I mentioned the other day that I listened to Elizabeth Strout’s novel Abide with Me, and that book has convinced me that I should probably take a look at her other books as well. It’s a quiet, thoughtful character study, and I liked its insights into small-town life and what it’s like to try to be a spiritual leader when one’s life is falling apart.
The novel is set in a small town in Maine in the late 1950s, and the main character is the pastor of the Congregational church, Tyler Caskey, who just a year ago lost his wife and is now trying to cope with his grief and take care of his two young daughters. In a long flashback, Strout tells the story of how Tyler met his wife, Lauren, a woman from a much wealthier, more stylish family, and how the two of them settled into their new life in town. The congregation fell in love with Tyler, but could never quite accept Lauren, with her monied, Massachusetts background, her suspect love of fashion, and her complete disinterest in leading prayer groups. Tyler and Lauren were deeply in love, but it was a young, sudden, and inexperienced kind of love, and it quickly becomes clear that the two of them are headed into trouble, until one day Lauren gets sick and soon she is gone.
So Tyler is left on his own to grieve and to figure out how to lead an entirely new kind of life. And things quickly begin to fall apart. His daughter Katherine has failed to make friends at school and mutters things like “I hate God” in church. His housekeeper disappears under suspicious circumstances. He has trouble writing sermons. His mother pesters him to find a new wife. His congregation has begun to distrust him. And Tyler doesn’t know how to respond to any of this.
The character of Tyler is the triumph of this book; he is wise, kind, earnest, slow but with charisma, and an excellent deliverer of sermons. He believes with all his heart in everything he preaches and tries as best as he can to be a good person and to do his job well. He’s also naive and afraid of conflict, and it’s these qualities that get him into trouble. When his congregation starts to turn against him, he can’t understand why, and he doesn’t grasp that he needs to act quickly to change their minds. He believes that being a good person and doing his best is enough. It’s heartbreaking that these beliefs just aren’t true, and it seems unfair that people like Tyler have to learn lessons in the really painful way he does.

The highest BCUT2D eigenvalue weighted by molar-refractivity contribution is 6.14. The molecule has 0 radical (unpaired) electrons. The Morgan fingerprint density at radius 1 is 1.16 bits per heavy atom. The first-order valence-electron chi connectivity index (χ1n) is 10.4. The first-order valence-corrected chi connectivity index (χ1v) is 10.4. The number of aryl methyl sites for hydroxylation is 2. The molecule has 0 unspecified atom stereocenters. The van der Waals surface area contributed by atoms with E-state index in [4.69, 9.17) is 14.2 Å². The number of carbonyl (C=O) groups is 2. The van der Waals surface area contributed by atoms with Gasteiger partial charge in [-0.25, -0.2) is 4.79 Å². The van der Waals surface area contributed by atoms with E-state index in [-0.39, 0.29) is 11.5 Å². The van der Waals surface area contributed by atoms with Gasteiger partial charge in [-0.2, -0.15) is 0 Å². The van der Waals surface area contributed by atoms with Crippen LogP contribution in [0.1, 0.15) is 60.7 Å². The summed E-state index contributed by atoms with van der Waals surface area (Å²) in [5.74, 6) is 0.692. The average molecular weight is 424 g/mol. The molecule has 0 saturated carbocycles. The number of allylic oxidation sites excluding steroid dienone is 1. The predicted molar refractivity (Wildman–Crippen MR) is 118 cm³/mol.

The book’s other triumph is its portrayal of small-town life, particularly small-town life in rural Maine in the 1950s. Tyler’s wife Lauren is a foolish character in a lot of ways, but surely everyone would sympathize with her horror at the boredom and isolation she experiences. Her mother-in-law gives her a book on how to be a pastor’s wife, and when she playfully begins to read it out loud to Tyler, she soon stops, bewildered by the advice she gets. Many of the other women in town are just as bored and unhappy as she is, and when one woman tells another to “just make the beds, then you’ll feel better,” it’s hardly encouraging. The picture of small-town life and 1950s pre-feminist frustration Strout creates is a familiar one, but she treats the subject with subtlety and acuteness and it never feels stereotyped.
So now I’m eager to read more of Strout’s books. Olive Kitteridge would be a logical next place to go, as it won the Pulitzer, and there is also Amy and Isabelle. It’s fun to find another author whose work I’d like to follow.